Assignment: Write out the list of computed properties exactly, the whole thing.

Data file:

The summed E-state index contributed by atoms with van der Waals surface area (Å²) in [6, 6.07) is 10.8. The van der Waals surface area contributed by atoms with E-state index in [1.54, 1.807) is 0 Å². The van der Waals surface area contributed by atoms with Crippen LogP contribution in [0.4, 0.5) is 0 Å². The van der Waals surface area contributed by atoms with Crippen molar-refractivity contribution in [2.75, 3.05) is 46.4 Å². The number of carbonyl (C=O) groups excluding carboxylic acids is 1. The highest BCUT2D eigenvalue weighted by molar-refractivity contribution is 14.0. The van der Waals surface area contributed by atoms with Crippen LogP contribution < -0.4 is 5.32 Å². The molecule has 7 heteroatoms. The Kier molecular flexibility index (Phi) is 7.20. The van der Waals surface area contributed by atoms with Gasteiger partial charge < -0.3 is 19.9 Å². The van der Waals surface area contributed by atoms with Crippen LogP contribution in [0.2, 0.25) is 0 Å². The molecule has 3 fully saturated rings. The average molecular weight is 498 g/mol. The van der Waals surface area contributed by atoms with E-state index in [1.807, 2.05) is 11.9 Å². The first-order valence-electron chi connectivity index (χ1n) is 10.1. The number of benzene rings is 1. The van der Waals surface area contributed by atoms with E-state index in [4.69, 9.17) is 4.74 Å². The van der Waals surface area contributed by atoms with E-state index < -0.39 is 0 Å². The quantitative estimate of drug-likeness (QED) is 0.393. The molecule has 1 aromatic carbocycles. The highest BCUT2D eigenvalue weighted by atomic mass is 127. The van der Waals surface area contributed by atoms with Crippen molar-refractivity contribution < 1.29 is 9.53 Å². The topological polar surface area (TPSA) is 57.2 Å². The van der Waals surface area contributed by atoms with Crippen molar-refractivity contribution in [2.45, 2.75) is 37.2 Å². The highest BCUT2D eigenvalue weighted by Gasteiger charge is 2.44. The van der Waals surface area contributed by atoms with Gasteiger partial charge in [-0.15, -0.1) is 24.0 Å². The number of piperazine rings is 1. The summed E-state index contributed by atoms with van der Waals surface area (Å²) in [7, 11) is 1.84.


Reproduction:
The summed E-state index contributed by atoms with van der Waals surface area (Å²) in [6, 6.07) is 10.8. The van der Waals surface area contributed by atoms with E-state index in [1.54, 1.807) is 0 Å². The van der Waals surface area contributed by atoms with Crippen LogP contribution in [0.4, 0.5) is 0 Å². The van der Waals surface area contributed by atoms with Crippen molar-refractivity contribution in [2.75, 3.05) is 46.4 Å². The number of carbonyl (C=O) groups excluding carboxylic acids is 1. The highest BCUT2D eigenvalue weighted by molar-refractivity contribution is 14.0. The van der Waals surface area contributed by atoms with Crippen LogP contribution < -0.4 is 5.32 Å². The molecule has 7 heteroatoms. The Kier molecular flexibility index (Phi) is 7.20. The van der Waals surface area contributed by atoms with Gasteiger partial charge < -0.3 is 19.9 Å². The van der Waals surface area contributed by atoms with Crippen LogP contribution in [0.2, 0.25) is 0 Å². The molecule has 3 fully saturated rings. The average molecular weight is 498 g/mol. The van der Waals surface area contributed by atoms with E-state index in [1.807, 2.05) is 11.9 Å². The first-order valence-electron chi connectivity index (χ1n) is 10.1. The number of benzene rings is 1. The van der Waals surface area contributed by atoms with E-state index in [4.69, 9.17) is 4.74 Å². The van der Waals surface area contributed by atoms with E-state index < -0.39 is 0 Å². The quantitative estimate of drug-likeness (QED) is 0.393. The molecule has 1 aromatic carbocycles. The highest BCUT2D eigenvalue weighted by atomic mass is 127. The van der Waals surface area contributed by atoms with Crippen molar-refractivity contribution < 1.29 is 9.53 Å². The topological polar surface area (TPSA) is 57.2 Å². The van der Waals surface area contributed by atoms with Crippen molar-refractivity contribution in [2.45, 2.75) is 37.2 Å². The highest BCUT2D eigenvalue weighted by Gasteiger charge is 2.44. The van der Waals surface area contributed by atoms with Gasteiger partial charge in [-0.15, -0.1) is 24.0 Å². The number of piperazine rings is 1. The summed E-state index contributed by atoms with van der Waals surface area (Å²) in [7, 11) is 1.84.